The most common AE experienced after the first dose was injection site pain (40.4%) followed by fatigue (15.4%) and myalgias/arthralgias (7.7%). Following the second dose of vaccination the rates of AEs reported increased in almost all categories with injection site pain being recorded in 43.8%, fatigue in 29.2%, and myalgia/ arthralgia in 14.6%.

The laboratory results showed the most common AE to be hepatic impairment (18.6%), with the majority of patients only experiencing Grade 1 severity. Neutropenia (13.3%), thrombocytopenia (11.5%), lymphopenia (8.8%), and eosinophilia (4.4%) were also recorded (Table 5).

Table 5. Clinical laboratory adverse effects following COVID-19 vaccination*

Adverse effect

Incidence

Hepatic impairment, %

18.6

Median time to evaluation of hepatic impairment (range), days

26 (3–66)

Neutropenia, %

13.3

Median time to evaluation of neutropenia (range), days

20.5 (3–49)

Thrombocytopenia, %

11.5

Median time to evaluation of thrombocytopenia (range), days

34 (6–66)

Lymphopenia, %

8.8

Median time to evaluation of lymphopenia (range), days

19.5 (10–55)

Eosinophilia, %

4.4

Median time to evaluation of eosinophilia (range), days

28 (13–58)

*Adapted from Ali, et al.2

The effect of vaccination on GvHD incidence and severity was also investigated. In the patients included in this study the baseline level of chronic GvHD was 39.8%, predominantly involving the skin (68.9%) or with an oral focus (37.8%).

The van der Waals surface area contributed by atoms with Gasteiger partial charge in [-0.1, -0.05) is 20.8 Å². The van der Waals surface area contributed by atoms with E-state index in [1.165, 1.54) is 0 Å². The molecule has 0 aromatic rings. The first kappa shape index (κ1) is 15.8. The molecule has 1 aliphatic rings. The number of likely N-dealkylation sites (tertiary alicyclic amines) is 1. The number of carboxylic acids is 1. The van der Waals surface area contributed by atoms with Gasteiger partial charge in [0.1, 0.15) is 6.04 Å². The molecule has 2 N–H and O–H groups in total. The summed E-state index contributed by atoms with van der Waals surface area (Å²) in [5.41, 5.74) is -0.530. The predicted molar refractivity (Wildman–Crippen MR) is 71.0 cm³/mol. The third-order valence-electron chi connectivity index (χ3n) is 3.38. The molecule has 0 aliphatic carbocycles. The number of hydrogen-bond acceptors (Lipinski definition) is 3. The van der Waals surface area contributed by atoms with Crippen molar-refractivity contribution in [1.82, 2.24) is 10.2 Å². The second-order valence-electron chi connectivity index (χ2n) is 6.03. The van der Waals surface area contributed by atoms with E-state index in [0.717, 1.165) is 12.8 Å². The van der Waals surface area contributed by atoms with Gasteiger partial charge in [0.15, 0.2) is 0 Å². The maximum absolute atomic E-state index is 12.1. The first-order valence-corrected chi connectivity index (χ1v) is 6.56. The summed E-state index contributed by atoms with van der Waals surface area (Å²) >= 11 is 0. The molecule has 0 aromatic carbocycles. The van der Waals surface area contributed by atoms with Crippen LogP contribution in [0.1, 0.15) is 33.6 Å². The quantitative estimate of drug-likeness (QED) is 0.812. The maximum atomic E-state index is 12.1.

New cases of chronic GvHD occurred in 9.7% whereas existing GvHD symptoms deteriorated in 3.5% and two patients experienced both new and worsening symptoms of GvHD. These patients are now all well controlled with improving or resolved symptoms after a later follow-up.

Conclusion

Infection with SARS-CoV-2 can be severe in patients receiving stem cell transplants especially for allo-HSCT recipients with a fatality rate of almost 30% in this group. In addition, severity of COVID-19 was linked to history of Grade 2–4 aGvHD and immunosuppression therapy. In terms of vaccination, both vaccines examined in patients undergoing HSCT appear to be well tolerated with no new safety signals being recorded following at least one dose of the vaccination. There was an incidence of 9.7% of new cases of chronic GvHD and a low rate of worsening chronic GvHD symptoms (3.5%), though causality to the vaccines could not be established given the retrospective nature of the study. While the efficacy of these vaccines remains unclear in this patient population, given the increased risk of severe or fatal COVID-19 in allo-HSCT recipients, vaccination is a good option for this group despite any potential activation of inflammatory pathways and immune-related adverse events. Vaccination in patients receiving allo-HSCT is supported by recommendations from the American Society of Hematology, the National Comprehensive Cancer Network and the American Society for Transplantation and Cellular Therapy.2

  1. Mushtaq MU, Shahzad M, Chaudhary SG, et al. Impact of SARS-CoV-2 in hematopoietic stem cell transplantation and chimeric antigen receptor T cell therapy recipients. Transplant Cell Ther. 2021. Online ahead of print. DOI: 1016/j.jtct.2021.07.005
  2. Ali H, Ngo D, Aribi A, et al. Safety and tolerability of SARS-CoV-2 emergency-use authorized vaccines allogeneic hematopoietic stem cell transplant recipients. Transplant Cell Ther. Online ahead of print. DOI: 10.1016/j.jtct.2021.07.008